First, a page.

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Home | State HOA Registration Requirements- . . .

State HOA Registration Requirements--What You Should Know

February 2011
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Some states require HOAs to register with the state, and if your homeowners association fails to do so, it could lose certain rights. Could you even lose your lien rights and the ability to enforce recorded covenants? Here's a lowdown on state registration requirements and an answer to that all-important question.

The skinny on state HOA registration requirements

Your association may have to register with your state, for one reason or another. Here's a sampling of registration requirements in several states:

Florida--Associations must complete two registrations in Florida. "One is the registration that has to be done for all corporations," says Dennis J. Eisinger, a partner at Eisinger, Brown, Lewis & Frankel PA in Hollywood, Fla., who represents more than 500 condo associations and HOAs. "They'd register their corporate entity as a not-for profit every year, and it costs about $150.

"In addition for condos, there's a filing fee annually to the state regulatory agency," adds Eisinger. "It's something like $4 per unit, and if you don't fill out the paperwork, it's not a major penalty."

Michigan--"Nonprofit associations need to be registered with the Michigan Department of Labor and Economic Growth," explains Nathaniel Abbate Jr., a partner at Makower Abbate & Associates PLLC in Farmington Hills, Mich., who represents associations. "We often will do it. An association will give us the information, and it's pretty pro forma. There are some basic forms and generic recitations, along with some basic reporting requirements, like filing an annual report and filing your taxes if you're taxed on the common elements. It's not too onerous."

Minnesota--Like other nonprofit corporations, HOAs must register with the Minnesota secretary of state's office. "It's a simple filing, and the cost is less than $100," explains Matthew A. Drewes, a partner at Thomsen & Nybeck PA in Edina, Minn., who represents associations. "It's possible for a community association to lose its good standing with the secretary of state's office, become administratively inactive, and be dissolved if it doesn't keep up its corporation registration. So there's really no reason not to do it and every reason to do it. But even if your association has allowed your registration to lapse for a year or two, it's possible to reinstate your corporate good standing retroactively for the past several years."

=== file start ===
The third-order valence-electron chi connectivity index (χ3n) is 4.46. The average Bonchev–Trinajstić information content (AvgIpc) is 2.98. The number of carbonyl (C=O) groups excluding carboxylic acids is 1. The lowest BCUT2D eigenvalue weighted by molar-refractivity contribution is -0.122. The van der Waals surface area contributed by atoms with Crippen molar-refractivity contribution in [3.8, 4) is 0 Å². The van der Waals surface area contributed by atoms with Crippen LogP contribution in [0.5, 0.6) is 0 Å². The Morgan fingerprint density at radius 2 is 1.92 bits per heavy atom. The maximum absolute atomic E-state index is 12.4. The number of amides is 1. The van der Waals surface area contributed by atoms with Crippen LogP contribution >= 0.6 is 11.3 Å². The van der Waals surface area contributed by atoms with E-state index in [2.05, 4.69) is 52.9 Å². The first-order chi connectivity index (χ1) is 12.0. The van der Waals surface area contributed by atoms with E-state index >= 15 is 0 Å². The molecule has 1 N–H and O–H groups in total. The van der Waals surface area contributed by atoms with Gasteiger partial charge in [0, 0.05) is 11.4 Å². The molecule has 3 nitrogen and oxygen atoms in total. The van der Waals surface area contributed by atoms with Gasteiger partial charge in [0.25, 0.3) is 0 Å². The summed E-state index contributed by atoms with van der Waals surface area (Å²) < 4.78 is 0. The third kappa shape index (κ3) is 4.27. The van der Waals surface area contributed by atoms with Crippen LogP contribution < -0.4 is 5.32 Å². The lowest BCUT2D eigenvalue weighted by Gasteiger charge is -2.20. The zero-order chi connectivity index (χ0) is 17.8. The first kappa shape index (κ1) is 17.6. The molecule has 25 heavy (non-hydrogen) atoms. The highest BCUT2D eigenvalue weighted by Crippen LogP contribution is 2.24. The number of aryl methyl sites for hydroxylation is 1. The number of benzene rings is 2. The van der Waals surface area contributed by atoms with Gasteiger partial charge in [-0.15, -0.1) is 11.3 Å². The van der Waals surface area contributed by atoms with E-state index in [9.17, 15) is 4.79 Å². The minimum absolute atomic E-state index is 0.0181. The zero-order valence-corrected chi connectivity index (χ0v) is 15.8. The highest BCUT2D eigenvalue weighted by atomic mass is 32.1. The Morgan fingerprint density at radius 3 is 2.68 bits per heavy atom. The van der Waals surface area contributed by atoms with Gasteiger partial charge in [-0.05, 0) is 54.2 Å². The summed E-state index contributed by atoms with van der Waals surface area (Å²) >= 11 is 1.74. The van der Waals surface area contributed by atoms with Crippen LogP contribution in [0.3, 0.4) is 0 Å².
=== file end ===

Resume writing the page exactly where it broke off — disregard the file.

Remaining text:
What Happens If Your HOA Doesn't Register?

If you fail to register your HOA as required, what can happen? Technically, you can lose your ability to file and defend lawsuits, but that just about never happens.

"In Florida, if you let your corporation's registration lapse, you're not entitled to defend or initiate any lawsuits," explains Eisinger. "But you can reinstate your registration easily if you pay the back fees. It happens all the time that you go on the lapsed list for various reasons--because of a lack of continuity in board members or management--and we have to remind associations their registration has lapsed. But the fix is easy."

Minnesota associations aren't really at risk, either. "Minnesota doesn't have a requirement that you have to maintain certain registrations to preserve your enforcement remedies," says Drewes. "But I suppose an argument could be made."

That's also true in Michigan. "If your association is sued, depending on what court you're in, I could see somebody making some hay out of your lack of attention to the corporate form," says Abbate. "But it never has been fatal to an association's case. It's easily remedied with just a late or a corrective filing."

What's more important, however, is maintaining corporate formalities to protect board members. "Someone could make the argument that your association isn't a valid corporation, so it can't enforce any provisions in its governing documents," says Drewes. "But it's also important for boards to maintain the good standing of their corporation because if they don't have an active corporation that's conducting the association's business, there's the possibility of the argument for personal liability of owners or board members.

"Normally there would be an indemnification provision in the governing documents saying the corporation will indemnify a board member who incurs liability or is sued as a result of his actions on the association's behalf," Drewes explains. "But it could be argued the association isn't subject to that protection if there's no corporation to provide the indemnity. While the association should be maintaining directors and officers insurance, there's even the possibility the insurance company isn't bound to cover the individuals if there's no corporate insured.

"I'm not suggesting it's a great argument," says Drewes. "But it's within in the realm of possibility, at least in terms of the argument being made."

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